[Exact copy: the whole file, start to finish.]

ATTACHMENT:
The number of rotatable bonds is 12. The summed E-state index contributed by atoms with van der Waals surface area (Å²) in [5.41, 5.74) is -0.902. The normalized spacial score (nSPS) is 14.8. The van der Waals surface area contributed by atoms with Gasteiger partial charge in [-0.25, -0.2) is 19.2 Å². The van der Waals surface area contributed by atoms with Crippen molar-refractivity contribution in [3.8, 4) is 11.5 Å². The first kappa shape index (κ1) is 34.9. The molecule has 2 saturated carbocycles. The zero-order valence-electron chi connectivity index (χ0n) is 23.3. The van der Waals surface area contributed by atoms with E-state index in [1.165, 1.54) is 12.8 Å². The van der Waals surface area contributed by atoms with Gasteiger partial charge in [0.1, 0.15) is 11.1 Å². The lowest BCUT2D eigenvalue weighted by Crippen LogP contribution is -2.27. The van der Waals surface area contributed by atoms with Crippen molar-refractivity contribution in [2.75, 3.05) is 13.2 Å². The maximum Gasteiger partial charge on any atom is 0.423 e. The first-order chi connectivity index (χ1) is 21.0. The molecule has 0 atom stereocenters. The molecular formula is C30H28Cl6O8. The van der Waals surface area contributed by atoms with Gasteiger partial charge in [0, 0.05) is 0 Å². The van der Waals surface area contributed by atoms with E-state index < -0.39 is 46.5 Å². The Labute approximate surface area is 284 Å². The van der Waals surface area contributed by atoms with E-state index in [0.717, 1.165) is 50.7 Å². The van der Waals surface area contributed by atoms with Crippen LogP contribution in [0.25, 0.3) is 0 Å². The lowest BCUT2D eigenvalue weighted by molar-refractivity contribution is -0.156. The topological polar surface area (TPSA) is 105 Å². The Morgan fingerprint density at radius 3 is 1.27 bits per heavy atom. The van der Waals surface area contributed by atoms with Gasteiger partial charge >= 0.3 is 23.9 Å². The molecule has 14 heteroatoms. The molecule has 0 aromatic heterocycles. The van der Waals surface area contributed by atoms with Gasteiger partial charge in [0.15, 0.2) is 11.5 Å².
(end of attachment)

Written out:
The number of rotatable bonds is 12. The summed E-state index contributed by atoms with van der Waals surface area (Å²) in [5.41, 5.74) is -0.902. The normalized spacial score (nSPS) is 14.8. The van der Waals surface area contributed by atoms with Gasteiger partial charge in [-0.25, -0.2) is 19.2 Å². The van der Waals surface area contributed by atoms with Crippen molar-refractivity contribution in [3.8, 4) is 11.5 Å². The first kappa shape index (κ1) is 34.9. The molecule has 2 saturated carbocycles. The zero-order valence-electron chi connectivity index (χ0n) is 23.3. The van der Waals surface area contributed by atoms with E-state index in [1.165, 1.54) is 12.8 Å². The van der Waals surface area contributed by atoms with Gasteiger partial charge in [0.1, 0.15) is 11.1 Å². The lowest BCUT2D eigenvalue weighted by Crippen LogP contribution is -2.27. The van der Waals surface area contributed by atoms with Crippen molar-refractivity contribution in [2.75, 3.05) is 13.2 Å². The maximum Gasteiger partial charge on any atom is 0.423 e. The first-order chi connectivity index (χ1) is 21.0. The molecule has 0 atom stereocenters. The molecular formula is C30H28Cl6O8. The van der Waals surface area contributed by atoms with Gasteiger partial charge in [0, 0.05) is 0 Å². The van der Waals surface area contributed by atoms with E-state index < -0.39 is 46.5 Å². The Labute approximate surface area is 284 Å². The van der Waals surface area contributed by atoms with E-state index in [0.717, 1.165) is 50.7 Å². The van der Waals surface area contributed by atoms with Crippen LogP contribution in [0.25, 0.3) is 0 Å². The lowest BCUT2D eigenvalue weighted by molar-refractivity contribution is -0.156. The topological polar surface area (TPSA) is 105 Å². The Morgan fingerprint density at radius 3 is 1.27 bits per heavy atom. The van der Waals surface area contributed by atoms with Gasteiger partial charge >= 0.3 is 23.9 Å². The molecule has 14 heteroatoms. The molecule has 0 aromatic heterocycles. The van der Waals surface area contributed by atoms with Gasteiger partial charge in [0.15, 0.2) is 11.5 Å².